Menu Pages 9-11: Exposure & Flash
Looking with the exposure options here, exposure compensation, we have a dial on the top but if you wanna be able to do it from the menu system you can do it here as well. Reset EV compensation, and so if you are doing it with something other than the dial. You can have the camera reset to zero exposure compensation every time you turn the camera on and off. For most people that's a nice safety protocol, you know, you'll, we're doing some special project, you had it on plus two, turn the camera off, next time out of the bag you don't want your camera at plus two. But there are some photographers that are working on some projects they do wanna turn your camera off and leave everything exactly the same. And so that is only if you have reprogrammed the custom, or the exposure compensation away from the dial on the top of the camera. You can change your ISO in here and we've talked about this a couple of times before and so every time they wanna put a feature in the camera that you can cus...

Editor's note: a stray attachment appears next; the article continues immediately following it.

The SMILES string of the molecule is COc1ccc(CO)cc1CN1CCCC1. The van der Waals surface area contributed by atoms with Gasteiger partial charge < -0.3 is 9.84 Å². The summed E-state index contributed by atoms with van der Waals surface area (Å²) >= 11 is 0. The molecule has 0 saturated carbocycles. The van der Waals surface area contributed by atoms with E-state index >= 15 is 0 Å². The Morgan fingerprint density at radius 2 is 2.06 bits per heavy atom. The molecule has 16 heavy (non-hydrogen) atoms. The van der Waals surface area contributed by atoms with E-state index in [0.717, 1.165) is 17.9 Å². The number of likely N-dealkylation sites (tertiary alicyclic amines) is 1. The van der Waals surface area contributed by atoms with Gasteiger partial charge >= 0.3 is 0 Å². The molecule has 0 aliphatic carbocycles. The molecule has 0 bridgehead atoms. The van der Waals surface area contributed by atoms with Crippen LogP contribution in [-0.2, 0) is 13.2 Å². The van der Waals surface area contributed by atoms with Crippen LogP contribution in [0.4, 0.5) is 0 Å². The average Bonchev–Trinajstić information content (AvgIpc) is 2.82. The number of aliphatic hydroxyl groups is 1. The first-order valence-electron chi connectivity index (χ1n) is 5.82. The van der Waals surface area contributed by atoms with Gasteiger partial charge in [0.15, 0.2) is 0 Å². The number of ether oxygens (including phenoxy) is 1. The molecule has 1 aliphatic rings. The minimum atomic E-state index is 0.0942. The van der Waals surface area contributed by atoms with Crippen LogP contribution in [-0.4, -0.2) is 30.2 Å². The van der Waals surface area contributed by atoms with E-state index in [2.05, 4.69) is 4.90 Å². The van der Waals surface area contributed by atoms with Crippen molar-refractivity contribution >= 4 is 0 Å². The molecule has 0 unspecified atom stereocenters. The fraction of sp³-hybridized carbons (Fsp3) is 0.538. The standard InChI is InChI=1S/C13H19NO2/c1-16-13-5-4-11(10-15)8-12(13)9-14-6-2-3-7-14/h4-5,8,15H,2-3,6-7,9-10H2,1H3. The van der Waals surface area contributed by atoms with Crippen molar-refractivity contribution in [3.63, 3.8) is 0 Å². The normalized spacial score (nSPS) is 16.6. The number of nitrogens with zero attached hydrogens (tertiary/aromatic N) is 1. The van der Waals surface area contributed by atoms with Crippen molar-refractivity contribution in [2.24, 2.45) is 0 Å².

tomize with any one of the buttons, they tend to put it in the menu system as well which is why we see it here as well as two other places on the camera. This is important for anyone who wants to use the auto ISO. What it is, is that the camera will automatically choose a shutter speed that is usually equivalent to the focal length of the lens. And so with a 28 millimeter lens, a 28th of a second or a 30th of a second, is the minimum shutter speed that it would have before it starts changing to a higher ISO. But in some cases, it's nice that when you put on a different lens, it will recognize that there's a different lens on the camera and it will adjust the appropriate shutter speed for it. Now if you want to go in and tell it to use something even slower or faster than that automatic adjustment, you can do that and so in some cases if I was doing travel photography, I might set this at slow or slower because I'm confident in my ability to hand hold the camera and the camera's built in stabilization system. If I knew I was shooting people in action, I would probably set it to faster faster so that the camera hesitated towards using a faster shutter speed to stop motion. So for those of you using auto ISO, standard's a good place to start with but you may tweak this a little bit according to what type of subjects you're shooting. Metering mode, we talked about this earlier. Different types of metering mode. The multi mode is a good general purpose one. Face priority and multi meter, and so this is where the camera, when it's using a multi segment, metering will recognize faces and adjust the exposure. Now I have not seen much difference in exposure that the camera gives whether you turn this on or off. And so it's probably safest just to leave it on. But if you find that it's not giving you the exposures that you like you may wanna turn this off. So this is a little bit of adjustment that goes along with that metering mode. The spot metering point can either be in the center of the frame, or it can be linked to the focusing point. And a lot of people like being able to link it to the focus point because it becomes an even tighter spot and you can move it around the frame. And so that's a good option for a lot of people. Exposure steps can be changed from 1/3 to 1/2 step, sometimes there are external devices whether they're lights or light meters that work on 1/2 stops and you may wanna change it if you like but most people leave it in the 1/3 stops increments. Auto exposure lock with the shutter. When you press down on the shutter it locks the exposure and one of the options in auto, what it does there is it will lock the exposure if you're in the auto focus single mode but if your in the auto focus continuous where your subject is likely moving around, then it adjusts the exposure. So auto's not a bad option. I tend to like to have that exposure locked on the first image so that if I take multiple images they're all the same exposure. Exposure standard adjustment. Okay, this is one that I hope you never need to change so you probably don't wanna change this. What this does is it changes the way that your light meter reads the light. And this would, is something that you would go in and change if you found that your light meter was off. It was measuring everything a little too hot or a little too dark and you wanted to either make it brighter or darker and when you go in here it gives you a real ominous warning and basically it's not gonna tell you that you've upped the exposure by 1/6th of a stop or a 1/3rd of a stop or whatever the case may be, so hopefully you won't need to use this. And so you can go in and adjust each of the different meters up or down, according to how they might be off. And as I say, most people will never need to use this. Next up in flash, we have the ability to change the flash if you have a flash on the camera of course, it doesn't, so not gonna do much good until you get a flash on there. If you do have flash, flash exposure compensation, great way to tone that flash down so it's not quite as hot. Exposure compensation set, this is where when you set the exposure compensation dial on the camera, do you want it to control the exposure of the camera or the exposure of the camera and the flash? And so if you're very new to photography, it's probably easiest to do both at the same time but most serious photographers want when they're shooting with flash to adjust the exposure of the flash on the flash and the exposure of the camera on the camera. And that's why they might want it separately set just to ambient only. Wireless flash allows you to turn on the option with working with other flashes. That's a whole nother class into itself in case you're wondering. If you do have a flash on the camera, there's a red eye reduction mode that reduces red eye by firing multiple bursts of bright lights. This can be irritating to your subject, it can delay your shutter release by up to two seconds and it's something that can be completely fixed in post production very easy these days and so most people aren't using this as much as they did back in the pre digital days.